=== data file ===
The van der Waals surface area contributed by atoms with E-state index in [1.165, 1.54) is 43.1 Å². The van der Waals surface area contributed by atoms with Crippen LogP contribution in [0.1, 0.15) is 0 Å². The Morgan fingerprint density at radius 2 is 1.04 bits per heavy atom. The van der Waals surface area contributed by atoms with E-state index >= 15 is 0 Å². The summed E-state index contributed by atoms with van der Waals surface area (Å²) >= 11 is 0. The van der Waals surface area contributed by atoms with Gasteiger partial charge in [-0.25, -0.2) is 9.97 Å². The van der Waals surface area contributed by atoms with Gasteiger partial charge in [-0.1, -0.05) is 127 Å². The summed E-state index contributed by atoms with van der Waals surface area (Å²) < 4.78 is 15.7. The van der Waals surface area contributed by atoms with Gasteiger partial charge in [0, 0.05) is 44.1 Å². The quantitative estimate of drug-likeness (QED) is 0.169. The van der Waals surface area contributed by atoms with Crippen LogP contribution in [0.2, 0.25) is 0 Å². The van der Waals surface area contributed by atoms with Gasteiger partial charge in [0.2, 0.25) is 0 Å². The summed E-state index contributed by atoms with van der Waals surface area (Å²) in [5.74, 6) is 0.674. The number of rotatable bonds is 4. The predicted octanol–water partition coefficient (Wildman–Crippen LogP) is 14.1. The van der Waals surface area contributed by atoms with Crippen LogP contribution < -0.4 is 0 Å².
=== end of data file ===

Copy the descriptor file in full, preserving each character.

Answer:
The van der Waals surface area contributed by atoms with E-state index in [1.165, 1.54) is 43.1 Å². The van der Waals surface area contributed by atoms with Crippen LogP contribution in [0.1, 0.15) is 0 Å². The Morgan fingerprint density at radius 2 is 1.04 bits per heavy atom. The van der Waals surface area contributed by atoms with E-state index >= 15 is 0 Å². The summed E-state index contributed by atoms with van der Waals surface area (Å²) >= 11 is 0. The van der Waals surface area contributed by atoms with Gasteiger partial charge in [-0.25, -0.2) is 9.97 Å². The van der Waals surface area contributed by atoms with Gasteiger partial charge in [-0.1, -0.05) is 127 Å². The summed E-state index contributed by atoms with van der Waals surface area (Å²) < 4.78 is 15.7. The van der Waals surface area contributed by atoms with Gasteiger partial charge in [0, 0.05) is 44.1 Å². The quantitative estimate of drug-likeness (QED) is 0.169. The van der Waals surface area contributed by atoms with Crippen LogP contribution in [0.2, 0.25) is 0 Å². The van der Waals surface area contributed by atoms with Gasteiger partial charge in [0.2, 0.25) is 0 Å². The summed E-state index contributed by atoms with van der Waals surface area (Å²) in [5.74, 6) is 0.674. The number of rotatable bonds is 4. The predicted octanol–water partition coefficient (Wildman–Crippen LogP) is 14.1. The van der Waals surface area contributed by atoms with Crippen LogP contribution < -0.4 is 0 Å².